June 19, 2015

To Dad, on Father's Day...

Dear Dad,

You've been gone almost 24 years, but I've been thinking about you quite a bit lately. I miss you, Dad, more than I can express.

It took me longer than it should've to realize the value you added to my life. I never thought you or Mom were stupid, I have to say. However, I did think you were pretty old-fashioned, out of touch, and stuck in outmoded thinking. Now I realize the things you wanted us to remember were not situational. You wanted us to live them.

The older I get, the more I wish you were around to advise me now. But you did teach me the value of keeping my word, of being truthful, of (as trite as it seems) not judging a book by its cover. Though you yourself were soft-spoken and quiet, you taught me how to speak up. To stand up for what I believe. You showed me that seeing moral shades of gray isn't necessarily good. Right and wrong are either black or white. No grays — regardless of what others think.

Dad, I've been wondering what you'd think of everything that's happened between the first officially proclaimed Father's Day you experienced and tomorrow's. I know you'd be amazed and possibly delighted. But I suspect you'd also be somewhat appalled and ashamed. And you might even be a bit outraged or saddened. Here're just a few developments you have missed:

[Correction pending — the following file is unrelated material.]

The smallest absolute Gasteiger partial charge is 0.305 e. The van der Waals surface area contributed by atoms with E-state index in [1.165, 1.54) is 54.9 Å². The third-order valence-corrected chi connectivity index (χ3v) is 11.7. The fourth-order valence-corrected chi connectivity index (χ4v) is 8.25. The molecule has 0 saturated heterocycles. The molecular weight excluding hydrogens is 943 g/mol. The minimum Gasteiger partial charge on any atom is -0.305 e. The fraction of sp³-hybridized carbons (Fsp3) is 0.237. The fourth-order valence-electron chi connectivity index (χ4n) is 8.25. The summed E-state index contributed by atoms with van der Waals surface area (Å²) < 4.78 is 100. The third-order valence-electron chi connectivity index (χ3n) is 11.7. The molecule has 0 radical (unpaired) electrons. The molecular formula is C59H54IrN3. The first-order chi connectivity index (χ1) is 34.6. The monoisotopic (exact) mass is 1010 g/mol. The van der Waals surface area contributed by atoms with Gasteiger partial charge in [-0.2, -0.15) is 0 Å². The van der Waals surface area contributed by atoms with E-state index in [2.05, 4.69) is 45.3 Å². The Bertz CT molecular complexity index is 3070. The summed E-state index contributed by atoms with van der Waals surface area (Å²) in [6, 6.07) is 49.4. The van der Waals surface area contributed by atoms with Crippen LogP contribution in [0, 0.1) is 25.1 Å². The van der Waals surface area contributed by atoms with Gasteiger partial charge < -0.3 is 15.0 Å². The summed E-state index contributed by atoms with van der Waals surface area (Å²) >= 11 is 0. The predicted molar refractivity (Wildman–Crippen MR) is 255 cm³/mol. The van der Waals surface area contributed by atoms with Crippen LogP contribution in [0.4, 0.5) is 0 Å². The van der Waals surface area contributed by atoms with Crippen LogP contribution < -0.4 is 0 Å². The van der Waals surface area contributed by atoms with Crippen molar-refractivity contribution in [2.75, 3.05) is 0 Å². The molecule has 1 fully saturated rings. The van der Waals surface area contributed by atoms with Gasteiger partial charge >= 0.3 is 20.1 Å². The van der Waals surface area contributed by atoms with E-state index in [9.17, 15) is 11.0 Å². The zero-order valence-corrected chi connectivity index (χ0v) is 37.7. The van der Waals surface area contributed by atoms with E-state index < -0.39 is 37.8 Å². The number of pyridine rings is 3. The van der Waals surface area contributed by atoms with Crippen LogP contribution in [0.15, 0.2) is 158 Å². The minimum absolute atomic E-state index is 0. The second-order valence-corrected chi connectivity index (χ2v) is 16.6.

• Our 42nd president was impeached, for perjury and obstruction of justice.
  • Rabid muslim terrorists killed roughly 3,000 individuals in 2001 by crashing four passenger planes. Two into the World Trade Center's Twin Towers in New York City; one into the Pentagon; and one into a rural area in Pennsylvania thought headed to the White House or U.S. Capitol.
  • The U.S. invaded Afghanistan and stayed there more than 10 years.
  • We later invaded Iraq to depose a ruthless and bloody dictator who'd allegedly developed poison gas and other outlawed weapons. None were found, but years later evidence of them was.
  • Americans elected their first minority president in 2008, which bodes well for society as a whole. Since then, the country is possibly the most polarized it's been since the War Between the States.
  • The Nobel Prize Committee immediately awarded our new president a Nobel Prize, although no one could figure out why — not even him.
  • The U.S. news media for the most part has ceased being the public's watchdog and has become the government's propaganda arm.
  • The Democratic Party shoved though Congress a 20,000-page-plus socialized medicine law early in the new president's first term. Two points amazed me:
    • The sitting Speaker told Democrats in the House they needed to pass it, then they could see what's in it.
    • The measure passed without a single GOP vote.
  • Your party, the GOP, has gotten control of both Houses of Congress, but is doing little to improve the country. Partisan politics is seeping into every aspect of American society.
  • It seems we are being governed by whomever yells the loudest; not necessarily the majority.
  • Spearheaded by the entertainment industry, morality and civility have slipped to new lows. Even an ex-sailor like you, Dad, would be flabbergasted by the language many use in public today. And business uses sex to sell anything.